Lor Scoota speaks on a panel of Baltimore rappers at Frederick Douglass High School on May 5, 2015, a few weeks after the death of Freddie Gray. (Kim Hairston/Baltimore Sun)

He was a rapper trying to stop violence in Baltimore. Tyriece Travon Watson, better known as Lor Scoota, had just finished hosting a charity basketball game. The fliers advertising the event had said, “Pray for peace in these streets.” Music artists and important faces from around the city had come together to prove they could get along.

Lor Scoota got in his car and left the arena. Bringing peace to Baltimore was a message he had been trying to spread — on panels, in classrooms and in his music.

“How I’m supposed to live with all this death in my sight?” the 23-year-old had once sung.

Lor Scoota was about a mile away from the arena when he was shot and killed.

Baltimore police said the rapper was driving east at 6:56 p.m. Saturday when an unknown black male wearing a white bandanna stepped into the street and opened fire into Lor Scoota’s car. He was transported to an area hospital, but was pronounced dead shortly after. Homicide detectives are investigating the shooting as a targeted attack.

“We have to be tired of this. Can #Scoota be a wake up call for us?” tweeted police spokesman T.J. Smith. “He entertained many, now gone, just like that. We are better than this.”

That was the call Lor Scoota had just sent out at the Morgan State University field house.

“Supposedly people think all the rappers don’t like each other, so we brought everyone together,” said Tadoe, another artist who played in the game. “It was about having fun, showing that there was a smile on everybody’s face.”

Lor Scoota was one of the city’s most beloved hometown rappers. His 2014 song “Bird Flu” inspired dozens of YouTube videos of Baltimoreans doing the “Bird Flu dance.” When the Baltimore Orioles made it to the playoffs, Lor Scoota changed the song’s lyrics for the radio: “Talkin’ ’bout that orange and black / I got a bird on my hat / Won the Series in ’83, I think it’s time to go back.”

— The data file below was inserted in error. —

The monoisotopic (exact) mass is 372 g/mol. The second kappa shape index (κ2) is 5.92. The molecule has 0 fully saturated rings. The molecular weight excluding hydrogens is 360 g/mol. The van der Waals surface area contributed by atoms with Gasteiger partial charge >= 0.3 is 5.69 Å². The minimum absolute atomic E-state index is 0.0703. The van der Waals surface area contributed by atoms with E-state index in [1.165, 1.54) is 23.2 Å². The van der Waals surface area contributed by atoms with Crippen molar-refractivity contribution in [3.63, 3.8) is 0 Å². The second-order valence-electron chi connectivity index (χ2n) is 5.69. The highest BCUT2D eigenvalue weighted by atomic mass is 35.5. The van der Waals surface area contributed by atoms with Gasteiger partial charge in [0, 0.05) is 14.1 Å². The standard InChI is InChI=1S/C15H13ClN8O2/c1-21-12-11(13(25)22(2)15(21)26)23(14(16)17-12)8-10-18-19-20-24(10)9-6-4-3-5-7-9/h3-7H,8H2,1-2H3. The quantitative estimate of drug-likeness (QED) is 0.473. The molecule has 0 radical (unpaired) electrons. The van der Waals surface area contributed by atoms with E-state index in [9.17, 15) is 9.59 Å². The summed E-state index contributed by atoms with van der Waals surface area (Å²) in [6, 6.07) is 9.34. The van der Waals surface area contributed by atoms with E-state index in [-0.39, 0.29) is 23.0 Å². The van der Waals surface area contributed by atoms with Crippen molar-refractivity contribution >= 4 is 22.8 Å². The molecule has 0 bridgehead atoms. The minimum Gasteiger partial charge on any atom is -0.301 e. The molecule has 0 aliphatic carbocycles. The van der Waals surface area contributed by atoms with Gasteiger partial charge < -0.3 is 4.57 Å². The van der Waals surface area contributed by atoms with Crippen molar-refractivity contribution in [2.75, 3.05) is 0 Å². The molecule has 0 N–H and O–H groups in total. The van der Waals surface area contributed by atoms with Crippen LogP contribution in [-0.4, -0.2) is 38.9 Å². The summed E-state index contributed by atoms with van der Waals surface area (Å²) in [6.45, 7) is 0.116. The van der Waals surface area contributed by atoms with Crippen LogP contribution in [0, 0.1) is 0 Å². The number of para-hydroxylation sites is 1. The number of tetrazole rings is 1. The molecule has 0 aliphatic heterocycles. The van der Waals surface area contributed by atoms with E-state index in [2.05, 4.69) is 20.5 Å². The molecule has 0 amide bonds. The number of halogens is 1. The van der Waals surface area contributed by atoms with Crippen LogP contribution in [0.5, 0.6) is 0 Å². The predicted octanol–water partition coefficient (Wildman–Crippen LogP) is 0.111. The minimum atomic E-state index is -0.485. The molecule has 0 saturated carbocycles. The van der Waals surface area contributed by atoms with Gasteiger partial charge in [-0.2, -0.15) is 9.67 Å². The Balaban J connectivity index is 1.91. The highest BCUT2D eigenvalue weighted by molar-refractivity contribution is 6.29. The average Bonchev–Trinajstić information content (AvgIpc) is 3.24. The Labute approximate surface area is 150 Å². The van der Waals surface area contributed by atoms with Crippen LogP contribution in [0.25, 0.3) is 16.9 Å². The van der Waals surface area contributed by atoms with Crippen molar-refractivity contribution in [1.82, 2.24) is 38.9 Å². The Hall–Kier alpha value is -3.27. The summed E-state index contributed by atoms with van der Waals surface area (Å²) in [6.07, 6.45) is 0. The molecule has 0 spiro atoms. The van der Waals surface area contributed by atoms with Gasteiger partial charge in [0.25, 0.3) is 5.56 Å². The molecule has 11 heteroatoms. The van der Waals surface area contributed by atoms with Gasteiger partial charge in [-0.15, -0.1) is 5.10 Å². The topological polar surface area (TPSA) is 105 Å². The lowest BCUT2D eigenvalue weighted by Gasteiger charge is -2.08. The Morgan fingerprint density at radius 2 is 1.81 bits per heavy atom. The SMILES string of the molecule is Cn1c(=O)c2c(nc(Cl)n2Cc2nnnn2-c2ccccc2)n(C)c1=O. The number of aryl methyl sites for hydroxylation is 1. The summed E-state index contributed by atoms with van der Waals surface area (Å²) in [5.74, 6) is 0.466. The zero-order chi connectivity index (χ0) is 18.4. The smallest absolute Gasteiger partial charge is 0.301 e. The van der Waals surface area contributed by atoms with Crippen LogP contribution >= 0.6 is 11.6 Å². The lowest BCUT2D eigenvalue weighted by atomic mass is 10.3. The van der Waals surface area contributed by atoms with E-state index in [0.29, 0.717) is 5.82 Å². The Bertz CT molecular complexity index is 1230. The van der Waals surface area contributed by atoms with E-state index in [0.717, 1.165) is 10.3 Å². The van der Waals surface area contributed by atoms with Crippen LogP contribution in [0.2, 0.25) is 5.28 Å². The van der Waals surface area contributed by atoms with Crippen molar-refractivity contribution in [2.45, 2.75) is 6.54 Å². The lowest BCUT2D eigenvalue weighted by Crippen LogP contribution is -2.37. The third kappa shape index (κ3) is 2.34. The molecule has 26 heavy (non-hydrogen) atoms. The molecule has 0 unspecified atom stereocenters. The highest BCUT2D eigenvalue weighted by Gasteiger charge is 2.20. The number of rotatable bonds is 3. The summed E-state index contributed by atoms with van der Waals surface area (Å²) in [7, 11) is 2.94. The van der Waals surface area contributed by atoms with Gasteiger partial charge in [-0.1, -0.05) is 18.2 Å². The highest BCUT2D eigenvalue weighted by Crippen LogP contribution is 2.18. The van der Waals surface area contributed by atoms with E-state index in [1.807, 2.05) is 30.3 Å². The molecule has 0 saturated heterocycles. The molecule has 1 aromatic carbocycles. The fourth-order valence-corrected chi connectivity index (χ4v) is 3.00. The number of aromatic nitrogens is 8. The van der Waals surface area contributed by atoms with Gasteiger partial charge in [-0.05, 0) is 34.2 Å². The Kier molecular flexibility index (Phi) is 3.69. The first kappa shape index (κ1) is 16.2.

A few months later, Lor Scoota’s voice was on the radio again — this time, to promote non-violence in the wake of the death of Freddie Gray. According to Baltimore’s City Paper, he recorded a series of PSAs “expressing understanding for those that were angry but also encouraging peace.” Soon after, he spoke to Baltimore youth on a panel organized by Councilman Nick Mosby, the husband of Marilyn Mosby. She is the state’s attorney for Baltimore who charged the six police officers who arrested Freddie Gray just before his death.

Last month, Lor Scoota visited an elementary school to read to kids about Martin Luther King Jr.

“I never had my rapper or local rappers do that for me growing up,” he wrote on Instagram. “Just wanted to give the kids that experience and a memory.”

He frequently tagged his posts #ScootaUpNext. He was a rising star — and that’s likely why he was targeted, Tadeo said.

“In Baltimore city, once you’re doing good, you’re a target. Nobody wants to see you doing better than they are doing,” he said. “You try to make it to the top, they’re pulling you down so you still here. That’s why they say once you do your thing, leave.”

Lor Scoota might have been trying to do just that. City Paper reported he had recently traveled to New York and Los Angeles, likely for meetings with music labels. Now, his name is being mentioned by rap stars like Meek Mill, but only in memory.

“Damn #lorscoota,” Meek Mill wrote on Instagram. “I seen so many young n—-s fall victim Tryna make it out #restup.”

Read more:

Classmates get killed. Chaos is constant. A Baltimore teen comes of age in a city coming apart.

Khalil Bridges is trying to graduate from one of Baltimore's most troubled high schools. Can he make it when others are dying? (Whitney Shefte/The Washington Post)